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Bonnets from Petersonís Magazine July- December 1858.
Fig.2). Left. Straw bonnet, trimmed with long sprays of grass. The face trimming consists of a very full tulle cap, with a bunch of roses and leaves placed low on one side, and a plait of green velvet over the top of the head.
Fig.3). Right. Neapolitan bonnet, with a cape and band across the top, of white silk. A bunch of green leaves, scarlet flowers and grasses, are placed on the left side.
Fig. 4). Left. A bonnet of white crepe, laid on the foundation plain, with a succession of narrow folds of crepe extending over the head. The brim, and also the crown, are edged by a narrow border of rich plaided ribbon in gay colours. The left side is ornamented by clusters of white marabouts, tipped with colours to correspond with the ribbon: on the right side a single loop of plaid ribbon forms the only ornament. The curtain is of crepe, edged with plaided ribbon. The inside is adorned with a wreath of variegated roses, which terminates on either side in full ruches of blonde. Broad strings of white and plaided ribbon.
Fig.5). Above Right. A coquettish style of bonnet for a Miss of twelve years. The materials are Neapolitan lace and gimp: the front is formed entirely of lace with the exception of the edge, which is bordered with a narrow edge of blue silk shired lengthwise, and the sides are ornamented by loops of blue ribbon, with long fringed ends: the curtain is of straw and silk. The face trimmings consist of a full cap of blonde mingled with forget-me-nots.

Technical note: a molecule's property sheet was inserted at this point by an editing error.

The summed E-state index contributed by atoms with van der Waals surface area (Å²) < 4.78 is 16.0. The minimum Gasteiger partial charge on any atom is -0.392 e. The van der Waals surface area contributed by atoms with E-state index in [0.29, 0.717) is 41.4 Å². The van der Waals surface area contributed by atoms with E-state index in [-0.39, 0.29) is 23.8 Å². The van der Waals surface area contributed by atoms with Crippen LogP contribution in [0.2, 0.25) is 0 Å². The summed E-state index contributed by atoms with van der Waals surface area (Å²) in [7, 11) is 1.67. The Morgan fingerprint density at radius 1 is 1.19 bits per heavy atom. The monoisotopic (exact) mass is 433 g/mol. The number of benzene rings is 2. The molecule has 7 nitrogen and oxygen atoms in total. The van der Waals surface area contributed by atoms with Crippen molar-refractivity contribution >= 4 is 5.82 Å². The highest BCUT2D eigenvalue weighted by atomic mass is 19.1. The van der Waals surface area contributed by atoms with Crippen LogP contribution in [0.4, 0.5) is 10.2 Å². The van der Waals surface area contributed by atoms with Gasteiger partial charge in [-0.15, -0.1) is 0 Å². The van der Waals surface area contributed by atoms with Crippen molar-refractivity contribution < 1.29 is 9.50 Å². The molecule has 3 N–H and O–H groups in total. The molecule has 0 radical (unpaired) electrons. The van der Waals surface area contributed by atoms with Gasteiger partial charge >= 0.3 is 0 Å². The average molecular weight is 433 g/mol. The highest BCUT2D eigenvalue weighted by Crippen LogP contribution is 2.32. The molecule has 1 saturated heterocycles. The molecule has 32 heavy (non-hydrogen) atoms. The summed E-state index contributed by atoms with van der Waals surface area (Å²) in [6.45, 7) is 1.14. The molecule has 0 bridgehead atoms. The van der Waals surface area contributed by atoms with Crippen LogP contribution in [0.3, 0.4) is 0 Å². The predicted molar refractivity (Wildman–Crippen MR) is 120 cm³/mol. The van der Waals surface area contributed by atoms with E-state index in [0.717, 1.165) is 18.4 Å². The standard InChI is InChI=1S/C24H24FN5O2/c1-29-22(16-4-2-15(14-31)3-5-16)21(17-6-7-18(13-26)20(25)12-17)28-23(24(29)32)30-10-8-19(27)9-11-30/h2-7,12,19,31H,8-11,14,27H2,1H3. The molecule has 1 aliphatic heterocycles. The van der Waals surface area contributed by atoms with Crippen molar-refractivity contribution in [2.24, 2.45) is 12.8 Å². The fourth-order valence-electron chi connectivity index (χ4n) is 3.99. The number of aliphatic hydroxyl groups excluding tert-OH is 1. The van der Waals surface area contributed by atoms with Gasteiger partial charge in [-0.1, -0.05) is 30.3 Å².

White satin bonnet from Wildes,
Far left. Bonnet from
Wildes, 251 Broadway,
Fig.8). Above right. The second is composed of black and emerald green velvet. The black velvet is laid on the foundation plain, four narrow folds, alternate green and black, form a finish to the front: these folds cross on the top of the head and terminate on the right side in narrow ends, edged with black lace; the left side is adorned by clusters of green ostrich plumes. A plaiting of green and black velvet, edged with a broad fall of fine French lace, extends across the crown. The curtain is composed of alternate folds of green and black velvet, and finished with narrow lace. The face trimmings consist of a cap of blonde, with a wreath of bright coloured velvet flowers, interspersed with jet drops; over the head on the right side are quilling of fancy velvet ribbon, edged with lace. Broad green ribbon strings
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1909 Hats were large with anything that was associated with fruit, flowers or feathers used to decorate them. Frequently worn with a scarf over the top of them, to keep them on in windy conditions.
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Hat and day cap to be worn by a married woman in the 1780s
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Flamboyant turbans were popular head wear for
evening dress between 1800 to 1840.
The Gown is a reproduction 1836 evening gown that is made in silk and entirely hand stitched worn for the sesque centenary celebrations.